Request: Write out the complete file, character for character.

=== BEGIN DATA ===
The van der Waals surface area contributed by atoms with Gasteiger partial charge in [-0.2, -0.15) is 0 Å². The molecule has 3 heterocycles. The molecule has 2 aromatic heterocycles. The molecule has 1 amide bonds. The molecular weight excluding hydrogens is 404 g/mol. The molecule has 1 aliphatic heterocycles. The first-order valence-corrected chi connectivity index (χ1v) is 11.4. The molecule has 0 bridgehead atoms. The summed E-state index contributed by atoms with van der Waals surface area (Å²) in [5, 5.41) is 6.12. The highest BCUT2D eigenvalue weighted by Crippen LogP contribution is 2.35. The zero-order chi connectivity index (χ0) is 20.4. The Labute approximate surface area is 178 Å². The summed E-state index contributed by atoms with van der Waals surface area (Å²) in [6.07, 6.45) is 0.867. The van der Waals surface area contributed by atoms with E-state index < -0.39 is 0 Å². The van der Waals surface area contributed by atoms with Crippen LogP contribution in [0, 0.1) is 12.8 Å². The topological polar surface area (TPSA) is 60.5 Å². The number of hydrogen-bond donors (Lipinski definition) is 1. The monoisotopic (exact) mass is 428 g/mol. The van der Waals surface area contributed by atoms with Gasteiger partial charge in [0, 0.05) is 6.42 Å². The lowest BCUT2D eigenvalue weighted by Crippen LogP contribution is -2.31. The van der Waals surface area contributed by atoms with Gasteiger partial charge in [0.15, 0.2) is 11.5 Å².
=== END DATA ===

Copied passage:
The van der Waals surface area contributed by atoms with Gasteiger partial charge in [-0.2, -0.15) is 0 Å². The molecule has 3 heterocycles. The molecule has 2 aromatic heterocycles. The molecule has 1 amide bonds. The molecular weight excluding hydrogens is 404 g/mol. The molecule has 1 aliphatic heterocycles. The first-order valence-corrected chi connectivity index (χ1v) is 11.4. The molecule has 0 bridgehead atoms. The summed E-state index contributed by atoms with van der Waals surface area (Å²) in [5, 5.41) is 6.12. The highest BCUT2D eigenvalue weighted by Crippen LogP contribution is 2.35. The zero-order chi connectivity index (χ0) is 20.4. The Labute approximate surface area is 178 Å². The summed E-state index contributed by atoms with van der Waals surface area (Å²) in [6.07, 6.45) is 0.867. The van der Waals surface area contributed by atoms with E-state index < -0.39 is 0 Å². The van der Waals surface area contributed by atoms with Crippen LogP contribution in [0, 0.1) is 12.8 Å². The topological polar surface area (TPSA) is 60.5 Å². The number of hydrogen-bond donors (Lipinski definition) is 1. The monoisotopic (exact) mass is 428 g/mol. The van der Waals surface area contributed by atoms with Gasteiger partial charge in [0, 0.05) is 6.42 Å². The lowest BCUT2D eigenvalue weighted by Crippen LogP contribution is -2.31. The van der Waals surface area contributed by atoms with Gasteiger partial charge in [0.15, 0.2) is 11.5 Å².